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Nevis today, Nevis tomorrow

Blending offshore financial services and upmarket tourism, Nevis has always attracted the discerning businessman. Simon Neil dips his toe in the Caribbean water


Lying near the top of the Lesser Antilles archipelago, just west of Antigua and the eastern Caribbean, Nevis is a volcanic, sombrero-shaped island, a mere seven miles long and five miles wide. With a population of around 12,000 it is the smaller of the twin-island state of St Kitts and Nevis, with offshore finance and upmarket tourism being the most important sources of income.  

Nevis is well positioned as a mature, well-regulated, international financial centre offering a full range of financial services, and with a government that promotes an investor-friendly environment it draws considerable interest.

There’s no personal income tax, net worth tax, gift tax, sales tax, turnover tax or estate duty in Nevis. With the watchwords quality, efficiency, integrity and innovativeness it has carved a niche for itself in this competitive area.

English is the official language of the island, which boasts high standards of education, a 98 percent literacy rate, and a state-of-the-art telecommunications network. Within a strong professional infrastructure, there are over 50 registered service providers specialising in company formation and management, trusts, international insurance, fund administration, banking, wealth management and asset protection.  Nevis mandates that all international finance business be conducted in accordance with international best practices and has introduced legislation aimed at strengthening its regulatory framework. It has representation within all major regional and international bodies, such as the Caribbean Financial Action Task Force (CFATF) and the International Trade and Investment Organisation (ITIO), and has a tax treaty with the United Kingdom.

The British established a colony on Nevis in 1628, five years after they’d established their first Caribbean colony on neighbouring St Christopher (its name probably shortened by British sailors to the now familiar St Kitts). With the wealth of their sugar plantations, and their strategic position as a gateway to the Caribbean, for centuries the two islands occupied a critical position in the European struggle for dominance over the West Indies.  St Kitts and Nevis jointly attained independence within the British Commonwealth in 1983. Queen Elizabeth II is Head of State, represented by Governor-General Sir Cuthbert Sebastian. The political structure is based on British parliamentary democracy. While part of the Federal Parliament, Nevis has its own Nevis Island Administration headed by a Premier.  Elected Premier in 1992, the Hon.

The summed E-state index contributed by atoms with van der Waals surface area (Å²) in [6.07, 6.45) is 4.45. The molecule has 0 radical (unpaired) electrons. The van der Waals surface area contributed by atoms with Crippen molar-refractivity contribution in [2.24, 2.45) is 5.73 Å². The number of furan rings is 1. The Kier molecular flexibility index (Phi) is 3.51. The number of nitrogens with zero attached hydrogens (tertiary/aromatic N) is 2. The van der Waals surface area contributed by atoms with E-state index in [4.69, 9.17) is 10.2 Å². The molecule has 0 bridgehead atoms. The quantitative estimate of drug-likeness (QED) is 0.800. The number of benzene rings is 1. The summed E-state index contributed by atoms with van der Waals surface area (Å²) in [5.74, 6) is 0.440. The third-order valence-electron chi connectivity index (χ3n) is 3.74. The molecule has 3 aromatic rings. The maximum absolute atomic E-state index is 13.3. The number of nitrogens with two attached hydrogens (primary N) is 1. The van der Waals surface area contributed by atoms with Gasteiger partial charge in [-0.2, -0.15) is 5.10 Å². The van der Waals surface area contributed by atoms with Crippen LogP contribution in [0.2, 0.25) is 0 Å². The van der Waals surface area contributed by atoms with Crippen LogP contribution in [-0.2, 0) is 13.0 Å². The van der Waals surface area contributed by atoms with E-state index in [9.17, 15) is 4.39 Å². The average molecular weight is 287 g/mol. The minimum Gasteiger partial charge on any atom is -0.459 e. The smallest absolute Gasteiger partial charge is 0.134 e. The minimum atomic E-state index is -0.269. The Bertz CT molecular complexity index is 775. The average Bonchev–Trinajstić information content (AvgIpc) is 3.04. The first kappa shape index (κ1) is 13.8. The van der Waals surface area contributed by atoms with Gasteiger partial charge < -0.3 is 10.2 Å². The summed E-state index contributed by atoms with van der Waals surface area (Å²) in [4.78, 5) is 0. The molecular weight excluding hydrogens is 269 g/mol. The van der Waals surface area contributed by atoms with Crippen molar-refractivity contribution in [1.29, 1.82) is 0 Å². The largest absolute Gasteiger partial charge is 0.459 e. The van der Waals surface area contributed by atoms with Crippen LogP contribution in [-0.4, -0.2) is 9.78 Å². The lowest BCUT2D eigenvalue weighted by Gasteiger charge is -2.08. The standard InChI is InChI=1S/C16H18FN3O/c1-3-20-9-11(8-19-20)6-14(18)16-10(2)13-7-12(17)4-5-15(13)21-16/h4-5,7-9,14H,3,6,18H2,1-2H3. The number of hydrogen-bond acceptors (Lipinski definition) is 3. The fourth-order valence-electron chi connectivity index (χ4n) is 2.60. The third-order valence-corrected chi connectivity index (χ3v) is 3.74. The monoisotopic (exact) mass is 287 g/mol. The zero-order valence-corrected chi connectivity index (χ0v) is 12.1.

Take one look round Nevis and is not hard to see why it is a favoured destination for eco-tourist. Spectacular natural vegetation, with cloud forest and brilliant tropical flowers, and the inviting azure-clear waters, attract today’s visitors. The unspoilt, green landscape is beautiful, serene and a sight to behold. The wildlife is colourful, with chattering green vervet monkeys, mongooses, dolphins and whales, and sea turtles. There are126 species of birds to set your sights on, from bold bananaquits descend on breakfast tables in search of sugar and hawks soar overhead.  Pinney’s Beach with its reef-protected waters is recognised as one of the best beaches in the Caribbean. Nearby, a palm-fringed lagoon is where Admiral Lord Nelson is said to have drawn his ships’ supplies of drinking water when he was Commander of the Leeward Islands Squadron.

In the 18th century, Nevis was known for its extravagant social life and grand estate houses, some of which are now among the Caribbean’s finest plantation inns. The capital, Charlestown, has an atmosphere redolent of traditional Caribbean life. It boasts some of the best examples of colonial era architecture in the region. Sailing is a popular activity, and local captains and boats are available for hire, by the day or week. The island’s Trent Jones golf course is internationally ranked. Informative guides lead hikers and mountain climbers on rainforest trails and snorkellers revel in the vibrant colours of the fish that inhabit underwater reefs. Nevis retains its natural beauty and tranquillity – tourism has been deliberately kept to the high end sector.

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